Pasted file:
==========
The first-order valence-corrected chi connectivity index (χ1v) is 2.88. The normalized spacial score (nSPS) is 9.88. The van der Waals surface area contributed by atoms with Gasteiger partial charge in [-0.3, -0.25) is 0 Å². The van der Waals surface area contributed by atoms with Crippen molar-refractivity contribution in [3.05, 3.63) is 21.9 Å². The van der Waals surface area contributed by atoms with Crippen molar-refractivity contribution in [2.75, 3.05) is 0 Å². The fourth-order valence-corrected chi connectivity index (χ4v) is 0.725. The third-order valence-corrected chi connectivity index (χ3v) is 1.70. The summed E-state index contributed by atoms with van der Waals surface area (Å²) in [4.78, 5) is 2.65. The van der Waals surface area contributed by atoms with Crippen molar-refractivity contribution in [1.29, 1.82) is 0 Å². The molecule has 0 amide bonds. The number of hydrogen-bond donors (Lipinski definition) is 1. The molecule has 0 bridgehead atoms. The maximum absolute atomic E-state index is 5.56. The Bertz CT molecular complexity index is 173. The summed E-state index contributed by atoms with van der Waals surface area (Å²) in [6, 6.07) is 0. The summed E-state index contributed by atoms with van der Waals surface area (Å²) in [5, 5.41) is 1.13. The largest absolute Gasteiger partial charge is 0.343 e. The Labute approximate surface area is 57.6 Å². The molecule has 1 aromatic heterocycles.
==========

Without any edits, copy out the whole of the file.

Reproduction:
The first-order valence-corrected chi connectivity index (χ1v) is 2.88. The normalized spacial score (nSPS) is 9.88. The van der Waals surface area contributed by atoms with Gasteiger partial charge in [-0.3, -0.25) is 0 Å². The van der Waals surface area contributed by atoms with Crippen molar-refractivity contribution in [3.05, 3.63) is 21.9 Å². The van der Waals surface area contributed by atoms with Crippen molar-refractivity contribution in [2.75, 3.05) is 0 Å². The fourth-order valence-corrected chi connectivity index (χ4v) is 0.725. The third-order valence-corrected chi connectivity index (χ3v) is 1.70. The summed E-state index contributed by atoms with van der Waals surface area (Å²) in [4.78, 5) is 2.65. The van der Waals surface area contributed by atoms with Crippen molar-refractivity contribution in [1.29, 1.82) is 0 Å². The molecule has 0 amide bonds. The number of hydrogen-bond donors (Lipinski definition) is 1. The molecule has 0 bridgehead atoms. The maximum absolute atomic E-state index is 5.56. The Bertz CT molecular complexity index is 173. The summed E-state index contributed by atoms with van der Waals surface area (Å²) in [6, 6.07) is 0. The summed E-state index contributed by atoms with van der Waals surface area (Å²) in [5, 5.41) is 1.13. The largest absolute Gasteiger partial charge is 0.343 e. The Labute approximate surface area is 57.6 Å². The molecule has 1 aromatic heterocycles.